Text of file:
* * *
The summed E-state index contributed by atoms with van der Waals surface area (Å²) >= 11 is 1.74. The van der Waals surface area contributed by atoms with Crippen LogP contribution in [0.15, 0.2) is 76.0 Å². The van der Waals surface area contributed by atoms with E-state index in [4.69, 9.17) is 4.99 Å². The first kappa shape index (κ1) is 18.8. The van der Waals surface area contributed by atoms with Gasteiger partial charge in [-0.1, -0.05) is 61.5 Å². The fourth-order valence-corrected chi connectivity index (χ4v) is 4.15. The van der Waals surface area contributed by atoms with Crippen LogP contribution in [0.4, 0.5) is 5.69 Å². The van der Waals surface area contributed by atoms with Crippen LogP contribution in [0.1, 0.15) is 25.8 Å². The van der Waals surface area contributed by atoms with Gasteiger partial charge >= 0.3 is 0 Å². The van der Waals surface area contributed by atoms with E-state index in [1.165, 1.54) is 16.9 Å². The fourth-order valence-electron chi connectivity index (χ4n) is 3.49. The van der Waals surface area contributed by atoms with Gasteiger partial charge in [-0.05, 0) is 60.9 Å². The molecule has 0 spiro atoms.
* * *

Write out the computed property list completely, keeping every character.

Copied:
The summed E-state index contributed by atoms with van der Waals surface area (Å²) >= 11 is 1.74. The van der Waals surface area contributed by atoms with Crippen LogP contribution in [0.15, 0.2) is 76.0 Å². The van der Waals surface area contributed by atoms with E-state index in [4.69, 9.17) is 4.99 Å². The first kappa shape index (κ1) is 18.8. The van der Waals surface area contributed by atoms with Gasteiger partial charge in [-0.1, -0.05) is 61.5 Å². The fourth-order valence-corrected chi connectivity index (χ4v) is 4.15. The van der Waals surface area contributed by atoms with Crippen LogP contribution in [0.4, 0.5) is 5.69 Å². The van der Waals surface area contributed by atoms with Crippen LogP contribution in [0.1, 0.15) is 25.8 Å². The van der Waals surface area contributed by atoms with Gasteiger partial charge >= 0.3 is 0 Å². The van der Waals surface area contributed by atoms with E-state index in [1.165, 1.54) is 16.9 Å². The fourth-order valence-electron chi connectivity index (χ4n) is 3.49. The van der Waals surface area contributed by atoms with Gasteiger partial charge in [-0.05, 0) is 60.9 Å². The molecule has 0 spiro atoms.